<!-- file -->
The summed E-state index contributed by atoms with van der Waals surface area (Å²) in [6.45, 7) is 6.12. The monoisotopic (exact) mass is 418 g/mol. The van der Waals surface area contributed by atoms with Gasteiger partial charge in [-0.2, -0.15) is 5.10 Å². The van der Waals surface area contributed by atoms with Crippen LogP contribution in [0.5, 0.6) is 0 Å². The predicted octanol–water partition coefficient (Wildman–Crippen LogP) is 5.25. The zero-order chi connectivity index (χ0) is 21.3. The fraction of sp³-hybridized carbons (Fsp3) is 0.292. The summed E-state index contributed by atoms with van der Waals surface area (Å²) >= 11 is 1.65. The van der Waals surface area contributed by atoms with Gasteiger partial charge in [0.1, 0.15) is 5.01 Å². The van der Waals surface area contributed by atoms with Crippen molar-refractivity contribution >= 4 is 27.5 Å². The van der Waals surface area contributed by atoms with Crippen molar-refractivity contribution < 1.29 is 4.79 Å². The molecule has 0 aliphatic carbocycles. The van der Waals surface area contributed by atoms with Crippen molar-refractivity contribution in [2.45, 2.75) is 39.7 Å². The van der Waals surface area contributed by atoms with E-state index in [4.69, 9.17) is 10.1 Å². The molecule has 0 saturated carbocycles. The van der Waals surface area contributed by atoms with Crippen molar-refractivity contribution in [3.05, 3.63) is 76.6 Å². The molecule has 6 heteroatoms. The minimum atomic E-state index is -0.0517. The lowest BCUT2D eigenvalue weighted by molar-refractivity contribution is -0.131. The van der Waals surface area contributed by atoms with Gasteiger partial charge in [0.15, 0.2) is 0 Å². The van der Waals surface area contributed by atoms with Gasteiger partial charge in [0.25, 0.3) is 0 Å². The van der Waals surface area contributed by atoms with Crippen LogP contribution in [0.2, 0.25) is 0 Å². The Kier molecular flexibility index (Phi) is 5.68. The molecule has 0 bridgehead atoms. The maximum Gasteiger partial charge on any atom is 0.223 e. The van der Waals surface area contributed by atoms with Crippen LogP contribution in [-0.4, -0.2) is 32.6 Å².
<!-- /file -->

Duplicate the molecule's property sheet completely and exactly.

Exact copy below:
The summed E-state index contributed by atoms with van der Waals surface area (Å²) in [6.45, 7) is 6.12. The monoisotopic (exact) mass is 418 g/mol. The van der Waals surface area contributed by atoms with Gasteiger partial charge in [-0.2, -0.15) is 5.10 Å². The van der Waals surface area contributed by atoms with Crippen LogP contribution in [0.5, 0.6) is 0 Å². The predicted octanol–water partition coefficient (Wildman–Crippen LogP) is 5.25. The zero-order chi connectivity index (χ0) is 21.3. The fraction of sp³-hybridized carbons (Fsp3) is 0.292. The summed E-state index contributed by atoms with van der Waals surface area (Å²) >= 11 is 1.65. The van der Waals surface area contributed by atoms with Gasteiger partial charge in [0.1, 0.15) is 5.01 Å². The van der Waals surface area contributed by atoms with Crippen molar-refractivity contribution >= 4 is 27.5 Å². The van der Waals surface area contributed by atoms with Crippen molar-refractivity contribution < 1.29 is 4.79 Å². The molecule has 0 aliphatic carbocycles. The van der Waals surface area contributed by atoms with Crippen molar-refractivity contribution in [2.45, 2.75) is 39.7 Å². The van der Waals surface area contributed by atoms with E-state index in [4.69, 9.17) is 10.1 Å². The molecule has 0 saturated carbocycles. The van der Waals surface area contributed by atoms with Crippen molar-refractivity contribution in [3.05, 3.63) is 76.6 Å². The molecule has 6 heteroatoms. The minimum atomic E-state index is -0.0517. The lowest BCUT2D eigenvalue weighted by molar-refractivity contribution is -0.131. The van der Waals surface area contributed by atoms with Gasteiger partial charge in [0.15, 0.2) is 0 Å². The van der Waals surface area contributed by atoms with Gasteiger partial charge in [0.25, 0.3) is 0 Å². The van der Waals surface area contributed by atoms with Crippen LogP contribution in [0.2, 0.25) is 0 Å². The Kier molecular flexibility index (Phi) is 5.68. The molecule has 0 bridgehead atoms. The maximum Gasteiger partial charge on any atom is 0.223 e. The van der Waals surface area contributed by atoms with Crippen LogP contribution in [-0.4, -0.2) is 32.6 Å².